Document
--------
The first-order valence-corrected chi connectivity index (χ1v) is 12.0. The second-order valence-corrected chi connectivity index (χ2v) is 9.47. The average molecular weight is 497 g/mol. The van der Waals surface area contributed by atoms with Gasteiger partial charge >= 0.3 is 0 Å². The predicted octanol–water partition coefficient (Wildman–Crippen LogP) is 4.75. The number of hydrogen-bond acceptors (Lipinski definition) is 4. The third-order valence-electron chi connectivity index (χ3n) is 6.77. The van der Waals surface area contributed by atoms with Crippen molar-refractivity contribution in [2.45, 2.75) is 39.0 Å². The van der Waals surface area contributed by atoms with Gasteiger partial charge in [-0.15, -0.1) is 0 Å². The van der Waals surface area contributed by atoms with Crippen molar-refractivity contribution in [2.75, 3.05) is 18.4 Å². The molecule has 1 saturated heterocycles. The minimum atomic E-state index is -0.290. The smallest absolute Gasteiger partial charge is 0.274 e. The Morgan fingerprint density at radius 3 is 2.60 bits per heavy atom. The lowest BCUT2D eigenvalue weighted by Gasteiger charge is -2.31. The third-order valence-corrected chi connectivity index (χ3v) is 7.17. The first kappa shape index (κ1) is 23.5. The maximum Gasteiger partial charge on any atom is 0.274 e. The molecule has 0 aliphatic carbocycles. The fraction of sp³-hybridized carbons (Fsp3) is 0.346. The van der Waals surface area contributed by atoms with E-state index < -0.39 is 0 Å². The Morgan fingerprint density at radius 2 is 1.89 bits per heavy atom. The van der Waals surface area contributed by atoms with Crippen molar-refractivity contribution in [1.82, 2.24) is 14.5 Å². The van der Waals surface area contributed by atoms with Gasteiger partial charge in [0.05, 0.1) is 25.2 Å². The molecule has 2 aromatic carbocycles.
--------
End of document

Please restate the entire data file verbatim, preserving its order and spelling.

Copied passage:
The first-order valence-corrected chi connectivity index (χ1v) is 12.0. The second-order valence-corrected chi connectivity index (χ2v) is 9.47. The average molecular weight is 497 g/mol. The van der Waals surface area contributed by atoms with Gasteiger partial charge >= 0.3 is 0 Å². The predicted octanol–water partition coefficient (Wildman–Crippen LogP) is 4.75. The number of hydrogen-bond acceptors (Lipinski definition) is 4. The third-order valence-electron chi connectivity index (χ3n) is 6.77. The van der Waals surface area contributed by atoms with Crippen molar-refractivity contribution in [2.45, 2.75) is 39.0 Å². The van der Waals surface area contributed by atoms with Gasteiger partial charge in [-0.15, -0.1) is 0 Å². The van der Waals surface area contributed by atoms with Crippen molar-refractivity contribution in [2.75, 3.05) is 18.4 Å². The molecule has 1 saturated heterocycles. The minimum atomic E-state index is -0.290. The smallest absolute Gasteiger partial charge is 0.274 e. The Morgan fingerprint density at radius 3 is 2.60 bits per heavy atom. The lowest BCUT2D eigenvalue weighted by Gasteiger charge is -2.31. The third-order valence-corrected chi connectivity index (χ3v) is 7.17. The first kappa shape index (κ1) is 23.5. The maximum Gasteiger partial charge on any atom is 0.274 e. The molecule has 0 aliphatic carbocycles. The fraction of sp³-hybridized carbons (Fsp3) is 0.346. The van der Waals surface area contributed by atoms with E-state index < -0.39 is 0 Å². The Morgan fingerprint density at radius 2 is 1.89 bits per heavy atom. The van der Waals surface area contributed by atoms with Crippen molar-refractivity contribution in [1.82, 2.24) is 14.5 Å². The van der Waals surface area contributed by atoms with Gasteiger partial charge in [0.05, 0.1) is 25.2 Å². The molecule has 2 aromatic carbocycles.